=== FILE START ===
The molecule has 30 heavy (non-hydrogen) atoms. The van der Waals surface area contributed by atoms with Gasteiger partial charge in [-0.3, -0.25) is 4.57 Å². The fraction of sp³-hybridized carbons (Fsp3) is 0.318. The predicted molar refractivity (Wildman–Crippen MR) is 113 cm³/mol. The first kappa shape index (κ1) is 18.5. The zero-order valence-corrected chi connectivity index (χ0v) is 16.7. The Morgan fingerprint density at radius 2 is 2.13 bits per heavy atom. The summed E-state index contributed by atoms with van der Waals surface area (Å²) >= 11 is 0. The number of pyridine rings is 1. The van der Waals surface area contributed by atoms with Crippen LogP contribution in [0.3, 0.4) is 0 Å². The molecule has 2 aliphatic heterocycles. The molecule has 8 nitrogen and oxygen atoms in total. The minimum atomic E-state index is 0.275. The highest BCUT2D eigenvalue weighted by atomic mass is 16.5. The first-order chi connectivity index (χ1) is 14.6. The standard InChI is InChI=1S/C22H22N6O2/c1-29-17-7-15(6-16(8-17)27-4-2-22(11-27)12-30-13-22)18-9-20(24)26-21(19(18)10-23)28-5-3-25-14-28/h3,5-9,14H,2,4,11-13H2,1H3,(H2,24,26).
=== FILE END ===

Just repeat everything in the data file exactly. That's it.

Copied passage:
The molecule has 30 heavy (non-hydrogen) atoms. The van der Waals surface area contributed by atoms with Gasteiger partial charge in [-0.3, -0.25) is 4.57 Å². The fraction of sp³-hybridized carbons (Fsp3) is 0.318. The predicted molar refractivity (Wildman–Crippen MR) is 113 cm³/mol. The first kappa shape index (κ1) is 18.5. The zero-order valence-corrected chi connectivity index (χ0v) is 16.7. The Morgan fingerprint density at radius 2 is 2.13 bits per heavy atom. The summed E-state index contributed by atoms with van der Waals surface area (Å²) >= 11 is 0. The number of pyridine rings is 1. The van der Waals surface area contributed by atoms with Crippen LogP contribution in [0.3, 0.4) is 0 Å². The molecule has 2 aliphatic heterocycles. The molecule has 8 nitrogen and oxygen atoms in total. The minimum atomic E-state index is 0.275. The highest BCUT2D eigenvalue weighted by atomic mass is 16.5. The first-order chi connectivity index (χ1) is 14.6. The standard InChI is InChI=1S/C22H22N6O2/c1-29-17-7-15(6-16(8-17)27-4-2-22(11-27)12-30-13-22)18-9-20(24)26-21(19(18)10-23)28-5-3-25-14-28/h3,5-9,14H,2,4,11-13H2,1H3,(H2,24,26).